Early in her career she was known for tearing down celebrity culture with more than a little bite. Being tough was something of a persona — starting out in the ’70s, as a woman performing, “You had to have a little bit of an edge,” she said, “otherwise I would have been crushed.”

Now she doesn’t have the zeal to skewer the social media-influencer-industrial complex; it doesn’t interest her, and anyway, she has evolved. “It takes a lot of energy to stay with your dukes up, right?” she said. “But I do like it when certain people are a little intimidated by me. It’s better that way.”

Though she was too demure to name names, she has influenced a younger generation of performers.

“She was so out there and wild with her style and the tone of her material,” said the comic Cameron Esposito, whose conservative Catholic family forbade her from watching Bernhard on “Roseanne” or in her many ribald appearances on the “Late Show With David Letterman.” (She did anyway.) “Everything about her was outside the television landscape that I was being fed, her mannerisms, how brash she was,” Esposito said.

For the actor and comedian John Early, who like Bernhard uses music in his act, she was a path-setter — “a real hero,” he said.

“The way she unapologetically drops into covers and sings them with total abandon and sincerity gave me permission to do the same,” he said. “She’s like a psychedelic cabaret artist.”

Her off-kilter delivery and flair — “her grooviness,” he called it — also inspired him. “One time I sat right at the edge of the stage of her holiday show and she roasted me for ordering the pizza popcorn,” he added. “It was an honor.”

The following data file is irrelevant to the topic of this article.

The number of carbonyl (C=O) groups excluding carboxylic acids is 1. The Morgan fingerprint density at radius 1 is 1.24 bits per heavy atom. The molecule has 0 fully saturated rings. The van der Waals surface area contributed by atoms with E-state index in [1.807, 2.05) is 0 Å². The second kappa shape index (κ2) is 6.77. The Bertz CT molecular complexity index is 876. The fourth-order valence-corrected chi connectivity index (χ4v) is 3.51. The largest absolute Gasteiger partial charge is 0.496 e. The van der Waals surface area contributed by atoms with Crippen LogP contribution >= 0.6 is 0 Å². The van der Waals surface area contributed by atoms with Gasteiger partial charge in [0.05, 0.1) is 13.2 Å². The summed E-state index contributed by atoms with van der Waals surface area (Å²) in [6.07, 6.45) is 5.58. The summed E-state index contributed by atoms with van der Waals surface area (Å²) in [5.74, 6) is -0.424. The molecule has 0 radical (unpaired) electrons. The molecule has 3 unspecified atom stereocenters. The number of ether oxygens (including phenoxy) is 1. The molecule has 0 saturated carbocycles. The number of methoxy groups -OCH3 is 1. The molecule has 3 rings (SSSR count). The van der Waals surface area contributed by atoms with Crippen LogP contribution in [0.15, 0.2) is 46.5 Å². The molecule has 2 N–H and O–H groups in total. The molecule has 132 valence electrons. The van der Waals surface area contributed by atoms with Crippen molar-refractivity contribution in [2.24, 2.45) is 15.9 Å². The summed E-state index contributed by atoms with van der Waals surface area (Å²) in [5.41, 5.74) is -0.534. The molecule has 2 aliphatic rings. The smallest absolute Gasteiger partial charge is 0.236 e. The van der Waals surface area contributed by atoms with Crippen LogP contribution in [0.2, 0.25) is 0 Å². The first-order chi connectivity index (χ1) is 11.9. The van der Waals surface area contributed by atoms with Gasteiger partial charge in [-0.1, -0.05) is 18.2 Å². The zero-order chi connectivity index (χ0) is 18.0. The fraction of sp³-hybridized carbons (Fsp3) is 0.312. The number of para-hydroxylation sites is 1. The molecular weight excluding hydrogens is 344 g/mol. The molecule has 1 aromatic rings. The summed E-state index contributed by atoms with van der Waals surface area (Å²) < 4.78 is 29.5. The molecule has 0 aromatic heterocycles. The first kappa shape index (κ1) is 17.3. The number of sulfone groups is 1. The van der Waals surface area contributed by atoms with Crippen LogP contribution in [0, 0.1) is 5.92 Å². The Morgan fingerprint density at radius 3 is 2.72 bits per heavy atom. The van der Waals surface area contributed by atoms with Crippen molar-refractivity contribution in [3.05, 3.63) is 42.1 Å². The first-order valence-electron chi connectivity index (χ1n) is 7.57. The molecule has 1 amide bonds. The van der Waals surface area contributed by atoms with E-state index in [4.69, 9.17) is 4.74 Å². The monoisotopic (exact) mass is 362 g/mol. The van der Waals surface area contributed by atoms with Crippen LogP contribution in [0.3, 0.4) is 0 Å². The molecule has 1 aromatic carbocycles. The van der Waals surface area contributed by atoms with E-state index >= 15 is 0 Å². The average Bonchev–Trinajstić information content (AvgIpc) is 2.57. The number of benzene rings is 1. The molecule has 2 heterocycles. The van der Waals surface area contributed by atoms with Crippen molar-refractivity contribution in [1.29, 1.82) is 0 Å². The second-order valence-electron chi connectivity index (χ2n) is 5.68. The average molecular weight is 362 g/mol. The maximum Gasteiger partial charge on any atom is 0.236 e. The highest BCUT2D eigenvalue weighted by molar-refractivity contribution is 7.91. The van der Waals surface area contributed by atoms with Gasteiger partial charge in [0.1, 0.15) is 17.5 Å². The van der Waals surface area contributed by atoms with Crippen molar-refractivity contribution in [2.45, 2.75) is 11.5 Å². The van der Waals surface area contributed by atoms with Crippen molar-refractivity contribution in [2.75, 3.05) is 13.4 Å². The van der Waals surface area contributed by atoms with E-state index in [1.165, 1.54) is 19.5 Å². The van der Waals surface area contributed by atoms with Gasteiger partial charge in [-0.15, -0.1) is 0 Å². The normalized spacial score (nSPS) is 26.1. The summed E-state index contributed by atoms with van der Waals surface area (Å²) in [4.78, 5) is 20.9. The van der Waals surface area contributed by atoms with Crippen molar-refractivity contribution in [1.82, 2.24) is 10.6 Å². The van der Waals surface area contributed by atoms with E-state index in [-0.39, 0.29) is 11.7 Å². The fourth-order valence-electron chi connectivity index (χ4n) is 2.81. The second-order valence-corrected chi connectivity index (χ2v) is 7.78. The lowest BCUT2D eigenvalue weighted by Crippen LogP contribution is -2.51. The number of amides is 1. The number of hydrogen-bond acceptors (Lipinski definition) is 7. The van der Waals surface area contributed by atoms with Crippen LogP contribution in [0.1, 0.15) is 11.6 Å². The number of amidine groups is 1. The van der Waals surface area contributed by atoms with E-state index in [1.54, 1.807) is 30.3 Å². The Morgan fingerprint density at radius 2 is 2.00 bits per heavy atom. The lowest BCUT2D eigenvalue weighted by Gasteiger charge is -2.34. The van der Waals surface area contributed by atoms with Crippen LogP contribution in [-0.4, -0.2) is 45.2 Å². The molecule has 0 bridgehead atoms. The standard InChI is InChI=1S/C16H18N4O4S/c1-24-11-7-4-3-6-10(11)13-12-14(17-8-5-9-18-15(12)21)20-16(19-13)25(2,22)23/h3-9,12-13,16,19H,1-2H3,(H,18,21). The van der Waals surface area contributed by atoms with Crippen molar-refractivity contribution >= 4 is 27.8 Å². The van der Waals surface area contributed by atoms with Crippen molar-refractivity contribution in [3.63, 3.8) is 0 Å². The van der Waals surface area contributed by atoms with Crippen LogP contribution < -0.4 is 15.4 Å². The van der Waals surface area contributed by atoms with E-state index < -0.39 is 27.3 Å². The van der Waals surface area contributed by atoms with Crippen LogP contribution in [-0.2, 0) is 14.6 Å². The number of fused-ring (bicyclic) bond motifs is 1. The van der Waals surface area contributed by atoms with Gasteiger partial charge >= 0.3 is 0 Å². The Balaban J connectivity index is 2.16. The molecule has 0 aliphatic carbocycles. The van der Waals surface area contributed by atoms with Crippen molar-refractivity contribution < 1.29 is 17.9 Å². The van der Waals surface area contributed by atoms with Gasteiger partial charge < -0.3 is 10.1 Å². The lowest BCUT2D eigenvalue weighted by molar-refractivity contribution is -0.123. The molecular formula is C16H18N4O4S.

Her fan base is devoted, flying in from out of town, Bernhard said; one night, she did five encores. But she doesn’t rehearse the storytelling in advance — she’s still mainlining the spontaneity she had starting out. “She’s very much in the moment,” said Mitch Kaplan, her musical director, who has worked with her since 1985. “When she’s singing songs, too, she’ll never sing them the same way. One of the thrills in performing for her is you really have to listen to her, and follow her.”

For die-hards like Cohen, the holiday show is Bernhard at her best. “It’s celebratory; it’s funny; it’s raw; it feels underground, like everything she does. I find it really inspiring,” he said.

“I ran into her at the gym the other day,” Cohen added, “and I said, Please tell me you’re going to be talking about Barbra Streisand’s audiobook at the Joe’s Pub show! I said, I need this into my veins. She was like, I’m still figuring it out, honey. She always surprises me.”

Requests from famous fans aside, Bernhard said her normal life offstage has helped her endure. “I’m always happy doing dishes,” she said. “And I’m also happy when I get onstage and the band is playing and I walk out and I see people who are having fun and connecting. I love that moment. That has all the meaning that I need.”